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I've just got back from the "National Diving Centre" near Chepstow.  We did a couple of shallow dives yesterday and a gas dive today (Sunday).  The place is very well organised and the staff there are very friendly and helpful.  Air, nitrox, helium, argon etc. are available and there is a shop selling most things too.  There is a caravan selling hot drinks and food and there are clean toilets etc.  Entry fee is £12 (to the diving centre, not the toilets).

They have installed floating pontoons at the waters edge.  Access to these is via a sloping road.  They run a shuttle service to and from the pontoons.  You load your gear onto a trailer and it is taken down to the water for you.  You even get a lift there and back too!

The area of water is about the same as Stoney Cove.  Max depth is 80m, although we didn't explore this far.  Near the pontoons, depth is up to about 30m, then there is a drop off to about 55m and another one to 80m.

We planned a dive to 55m using 18/45 back gas, a stage of 18/45 and 100%.  By the time we'd loaded the trailer with all our gear (we were a team of 3), there wasn't any room for anything else.  There was a buoy off the far end of the pontoon which we were told went to about 50m.  We descended the buoy and were surprised to find that it wasn't actually anchored to anything at the bottom.  There was a steel girder tied off at 51m depth, floating about 3 or 4m above the botom.  Anyway, we planned to reel off from the bottom of the line if vis was bad and loss of the shot line was a possibility.  Vis was very good, but I reeled off anyway (good practice) and we explored for a while.  Water temp was a balmy 7 deg on my somewhat optimistic bottom timer.  Other team members recoded 5 or 6.  After we had turned the dive, we got back to the shot rather quicker than expecteed.  This was explained when we reached surface after a run time of approx. 50 mins.  The buoy which "was" about 15m from the pontoon, was now about 25m from the pontoon.  We had actually moved it!  Anyway, we had a little chuckle about that and returned to the pontoon.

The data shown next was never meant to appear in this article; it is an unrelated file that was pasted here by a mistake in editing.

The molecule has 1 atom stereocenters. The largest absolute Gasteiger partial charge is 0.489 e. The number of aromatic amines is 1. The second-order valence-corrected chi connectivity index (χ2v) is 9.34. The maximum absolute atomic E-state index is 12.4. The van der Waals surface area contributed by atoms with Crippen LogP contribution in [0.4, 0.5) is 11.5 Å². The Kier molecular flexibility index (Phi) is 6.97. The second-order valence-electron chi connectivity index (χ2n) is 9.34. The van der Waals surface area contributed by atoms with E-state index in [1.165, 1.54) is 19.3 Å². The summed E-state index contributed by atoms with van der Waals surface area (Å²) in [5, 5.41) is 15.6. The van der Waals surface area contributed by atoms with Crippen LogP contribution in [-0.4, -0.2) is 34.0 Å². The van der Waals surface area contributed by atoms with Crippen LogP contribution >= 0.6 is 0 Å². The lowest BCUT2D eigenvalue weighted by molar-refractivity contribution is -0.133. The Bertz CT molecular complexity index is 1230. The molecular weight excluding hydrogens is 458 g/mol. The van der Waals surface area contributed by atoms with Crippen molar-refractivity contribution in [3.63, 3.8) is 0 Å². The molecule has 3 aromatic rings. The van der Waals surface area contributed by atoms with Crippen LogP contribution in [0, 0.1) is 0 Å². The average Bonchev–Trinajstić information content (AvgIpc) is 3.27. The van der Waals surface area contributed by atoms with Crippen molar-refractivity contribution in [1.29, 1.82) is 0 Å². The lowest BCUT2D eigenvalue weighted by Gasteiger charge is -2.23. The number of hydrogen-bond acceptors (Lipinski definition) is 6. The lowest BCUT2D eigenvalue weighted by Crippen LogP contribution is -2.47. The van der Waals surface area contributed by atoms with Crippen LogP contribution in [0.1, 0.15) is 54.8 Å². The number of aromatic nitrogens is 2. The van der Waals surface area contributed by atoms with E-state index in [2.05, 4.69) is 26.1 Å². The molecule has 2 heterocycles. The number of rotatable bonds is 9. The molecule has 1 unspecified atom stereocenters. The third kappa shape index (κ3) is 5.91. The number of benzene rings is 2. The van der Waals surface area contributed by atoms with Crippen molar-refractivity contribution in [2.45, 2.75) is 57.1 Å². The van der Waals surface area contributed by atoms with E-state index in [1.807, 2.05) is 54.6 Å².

We completed the dive using just our stages of 18/45, leaving our backgas virtually untouched.  In fact, I switched to my backgas at about 12m on the ascent when I had about 20bar remaining, clipped the stage to the line, "sent it up" and met it again at 6m where there is a trapeze.  This is a very economical way to dive.  I still have a set of tanks nearly full of 18/45 for another day.

I'd recommend a trip there, especially to anybody who wants some early season practice in a fairly benign environment.  It wasn't crowded.

They have further plans for the place, including installing some "pipework" for overhead environment training.


Best regards

Bob
 

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Hi Bob,

Sorry just spotted your post,  I posted a report in the UK section.  I thought the setup was very good but I found the actual diving very uninspiring.  Having said that it was OK for my purposes,  checking out some new kit.

I think it have great potential and the sooner they get some attractions in the water, the better.

Daz
 
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